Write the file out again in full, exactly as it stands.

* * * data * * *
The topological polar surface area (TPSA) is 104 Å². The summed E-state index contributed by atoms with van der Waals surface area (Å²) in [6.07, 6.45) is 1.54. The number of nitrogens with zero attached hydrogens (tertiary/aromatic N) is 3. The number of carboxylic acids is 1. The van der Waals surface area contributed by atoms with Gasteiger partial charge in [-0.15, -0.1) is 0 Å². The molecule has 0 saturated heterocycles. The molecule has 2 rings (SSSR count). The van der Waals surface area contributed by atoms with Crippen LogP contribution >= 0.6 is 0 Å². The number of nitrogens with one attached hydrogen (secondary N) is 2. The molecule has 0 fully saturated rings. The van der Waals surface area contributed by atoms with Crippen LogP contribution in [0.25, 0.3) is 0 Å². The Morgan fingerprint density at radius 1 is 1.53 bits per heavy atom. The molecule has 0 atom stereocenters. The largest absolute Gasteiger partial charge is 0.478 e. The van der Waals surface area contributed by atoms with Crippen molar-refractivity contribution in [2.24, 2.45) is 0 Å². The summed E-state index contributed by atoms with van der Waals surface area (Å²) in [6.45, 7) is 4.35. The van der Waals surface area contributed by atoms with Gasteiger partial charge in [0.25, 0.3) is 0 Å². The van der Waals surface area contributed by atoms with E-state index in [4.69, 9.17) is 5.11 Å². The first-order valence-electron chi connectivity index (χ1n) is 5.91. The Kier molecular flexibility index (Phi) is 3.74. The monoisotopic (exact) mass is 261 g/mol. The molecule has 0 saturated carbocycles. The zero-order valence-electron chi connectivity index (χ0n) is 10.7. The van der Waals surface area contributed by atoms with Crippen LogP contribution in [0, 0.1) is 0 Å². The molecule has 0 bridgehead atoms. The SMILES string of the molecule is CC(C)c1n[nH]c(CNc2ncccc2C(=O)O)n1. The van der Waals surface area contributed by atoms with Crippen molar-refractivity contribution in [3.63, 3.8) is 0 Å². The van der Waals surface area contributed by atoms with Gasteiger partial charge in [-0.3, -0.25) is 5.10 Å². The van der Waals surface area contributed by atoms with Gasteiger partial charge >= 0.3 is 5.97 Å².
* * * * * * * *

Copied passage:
The topological polar surface area (TPSA) is 104 Å². The summed E-state index contributed by atoms with van der Waals surface area (Å²) in [6.07, 6.45) is 1.54. The number of nitrogens with zero attached hydrogens (tertiary/aromatic N) is 3. The number of carboxylic acids is 1. The van der Waals surface area contributed by atoms with Gasteiger partial charge in [-0.15, -0.1) is 0 Å². The molecule has 0 saturated heterocycles. The molecule has 2 rings (SSSR count). The van der Waals surface area contributed by atoms with Crippen LogP contribution >= 0.6 is 0 Å². The number of nitrogens with one attached hydrogen (secondary N) is 2. The molecule has 0 fully saturated rings. The van der Waals surface area contributed by atoms with Crippen LogP contribution in [0.25, 0.3) is 0 Å². The Morgan fingerprint density at radius 1 is 1.53 bits per heavy atom. The molecule has 0 atom stereocenters. The largest absolute Gasteiger partial charge is 0.478 e. The van der Waals surface area contributed by atoms with Crippen molar-refractivity contribution in [2.24, 2.45) is 0 Å². The summed E-state index contributed by atoms with van der Waals surface area (Å²) in [6.45, 7) is 4.35. The van der Waals surface area contributed by atoms with Gasteiger partial charge in [0.25, 0.3) is 0 Å². The van der Waals surface area contributed by atoms with E-state index in [4.69, 9.17) is 5.11 Å². The first-order valence-electron chi connectivity index (χ1n) is 5.91. The Kier molecular flexibility index (Phi) is 3.74. The monoisotopic (exact) mass is 261 g/mol. The molecule has 0 saturated carbocycles. The zero-order valence-electron chi connectivity index (χ0n) is 10.7. The van der Waals surface area contributed by atoms with Crippen LogP contribution in [0, 0.1) is 0 Å². The molecule has 0 bridgehead atoms. The SMILES string of the molecule is CC(C)c1n[nH]c(CNc2ncccc2C(=O)O)n1. The van der Waals surface area contributed by atoms with Crippen molar-refractivity contribution in [3.63, 3.8) is 0 Å². The van der Waals surface area contributed by atoms with Gasteiger partial charge in [-0.3, -0.25) is 5.10 Å². The van der Waals surface area contributed by atoms with Gasteiger partial charge >= 0.3 is 5.97 Å².